University of Maryland Extension

Juniper Twig Blights - Phomopsis and Kabatina

close up of phomopsis
Phomopsis symptoms on juniper

Key Points

  • Juniper twig blights caused by the fungi Phomopsis and Kabatina are two of the most damaging diseases to junipers in the northeast.
  • Susceptible species include eastern, red, and white cedar varieties as well as Chinese, common, creeping, needle, Rocky Mountain, savin, shore, and Utah junipers. To a lesser degree, these diseases can also infect American and Oriental arborvitae, hinoki cypress, and English yew.
  • There is however wide variation between susceptible and resistant cultivars within these plant groups.
  • Very few plant cultivars are resistant to both diseases.
  • Cultivars resistant to both kabatina and phomopsis include Juniperus chinensis 'Phitzeriana aurea' and J. chinensis var. Sargentii 'Glauca'.
  • Management strategies

symptoms of phomopsis on juniperphomopsis symptoms closeup
Phomopsis on juniper                              Closeup of phomopsis on juniper needle    

Phomopsis blight

  • The primary symptom of Phomopsis blight is the browning and dieback of new shoot tips in the spring.
  • Phomopsis blight is caused by the fungus Phomopsis juniperovora.
  • The fungus over winters on previous blighted twigs and bark.
  • Primary infection occurs during cool wet spring weather but occasional fall infection is possible.
  • Spores are produced from small, black fungal fruiting structures on these old blighted shoots.
  • During wet rainy weather, spores are released and splashed onto the new young growth.
  • Older, unwounded shoots are not susceptible. Blighted twigs first turn pale green and are brown by early summer. Shoots are usually killed back to the previous season's wood.
  • Sunken dark lesions called cankers are formed at the junction of live and dead wood.

Kabatina blight

  • Kabatina blight primarily attacks and kills juniper twigs 1 year or older during warm, summer weather, unlike Phomopsis blight, which usually kills new shoots in the spring.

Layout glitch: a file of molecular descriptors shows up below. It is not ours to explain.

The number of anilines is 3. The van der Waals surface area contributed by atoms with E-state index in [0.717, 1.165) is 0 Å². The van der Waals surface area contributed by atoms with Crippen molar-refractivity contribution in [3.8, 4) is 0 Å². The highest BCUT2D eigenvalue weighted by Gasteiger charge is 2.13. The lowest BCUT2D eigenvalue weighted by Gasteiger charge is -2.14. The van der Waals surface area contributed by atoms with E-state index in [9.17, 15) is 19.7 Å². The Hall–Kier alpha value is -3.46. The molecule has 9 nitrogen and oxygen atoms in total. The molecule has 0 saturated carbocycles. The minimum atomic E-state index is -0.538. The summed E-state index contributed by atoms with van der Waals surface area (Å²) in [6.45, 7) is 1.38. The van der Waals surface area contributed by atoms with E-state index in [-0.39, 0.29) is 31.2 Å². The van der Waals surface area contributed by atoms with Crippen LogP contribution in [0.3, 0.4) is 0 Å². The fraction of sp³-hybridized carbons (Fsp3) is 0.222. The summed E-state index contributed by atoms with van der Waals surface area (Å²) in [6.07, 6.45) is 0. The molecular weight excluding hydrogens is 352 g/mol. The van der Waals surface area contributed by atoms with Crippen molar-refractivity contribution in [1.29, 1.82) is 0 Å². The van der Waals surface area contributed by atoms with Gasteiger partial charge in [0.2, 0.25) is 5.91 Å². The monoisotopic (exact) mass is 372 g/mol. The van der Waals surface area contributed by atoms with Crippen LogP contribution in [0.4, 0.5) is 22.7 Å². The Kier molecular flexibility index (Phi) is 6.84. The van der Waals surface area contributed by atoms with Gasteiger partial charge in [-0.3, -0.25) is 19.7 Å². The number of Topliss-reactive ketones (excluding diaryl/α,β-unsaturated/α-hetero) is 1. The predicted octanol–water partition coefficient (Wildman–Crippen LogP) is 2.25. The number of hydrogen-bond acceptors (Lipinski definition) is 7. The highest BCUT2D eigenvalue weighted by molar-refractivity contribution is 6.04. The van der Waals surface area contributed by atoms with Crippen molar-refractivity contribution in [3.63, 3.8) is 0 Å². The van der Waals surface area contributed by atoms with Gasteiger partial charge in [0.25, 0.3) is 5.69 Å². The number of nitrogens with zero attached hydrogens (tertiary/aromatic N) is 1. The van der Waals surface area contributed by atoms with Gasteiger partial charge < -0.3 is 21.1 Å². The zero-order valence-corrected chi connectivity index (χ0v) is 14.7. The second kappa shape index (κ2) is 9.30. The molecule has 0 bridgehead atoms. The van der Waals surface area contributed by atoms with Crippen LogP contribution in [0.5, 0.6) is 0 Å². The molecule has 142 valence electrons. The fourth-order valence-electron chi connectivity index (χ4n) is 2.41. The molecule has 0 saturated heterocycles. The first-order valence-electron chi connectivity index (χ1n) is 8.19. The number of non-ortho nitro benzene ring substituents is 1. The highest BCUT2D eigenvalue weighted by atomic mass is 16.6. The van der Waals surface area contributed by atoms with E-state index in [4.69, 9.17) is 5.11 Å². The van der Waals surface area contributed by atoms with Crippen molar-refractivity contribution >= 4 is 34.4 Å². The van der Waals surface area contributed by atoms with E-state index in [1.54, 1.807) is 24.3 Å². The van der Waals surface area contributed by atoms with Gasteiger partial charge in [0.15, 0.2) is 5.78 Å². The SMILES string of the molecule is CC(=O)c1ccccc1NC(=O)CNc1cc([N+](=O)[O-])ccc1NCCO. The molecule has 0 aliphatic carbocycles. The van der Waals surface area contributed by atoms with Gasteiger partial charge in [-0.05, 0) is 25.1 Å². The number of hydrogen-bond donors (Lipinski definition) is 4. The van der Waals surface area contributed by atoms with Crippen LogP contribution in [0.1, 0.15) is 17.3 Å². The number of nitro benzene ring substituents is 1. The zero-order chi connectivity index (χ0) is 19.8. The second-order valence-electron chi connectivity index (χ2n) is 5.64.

• Kabatina blight is caused by the fungus Kabatina juniperi.
  • In juniper cultivars that take on purple-colored winter foliage, shoots infected by the Kabatina fungus late in the season will remain green.
  • Blighted shoots eventually turn brown by late winter and provide a source of infection during the next growing season.
  • Small, black fungal fruiting bodies that produce infective spores form on the blighted twigs.
  • During wet weather, spores are released and washed onto additional stems and twigs.
  • Kabatina requires a small wound to invade the plant usually caused by insect or mite feeding, abrasion by adjacent branches, winter damage or pruning cuts.

kabatina blight symptomskabatina spore close-up
 Kabatina blight infected juniper               Closeup of kabatina spores

Management Strategies

  • Removal of old dead twigs and branches is very important for the control of both diseases.
  • Previously infected dead shoots should be removed early in the spring before new growth begins to lessen the number of infective spores.
  • The best management option is to select resistant juniper cultivars, however, few cultivars are resistant to both diseases.
  • Phomopsis blight can be controlled with registered fungicides if applications are made before new growth starts in the spring and continued as long as new growth is produced.
  • However, at present, there are no fungicides effective for Kabatina blight.

Rev 2020

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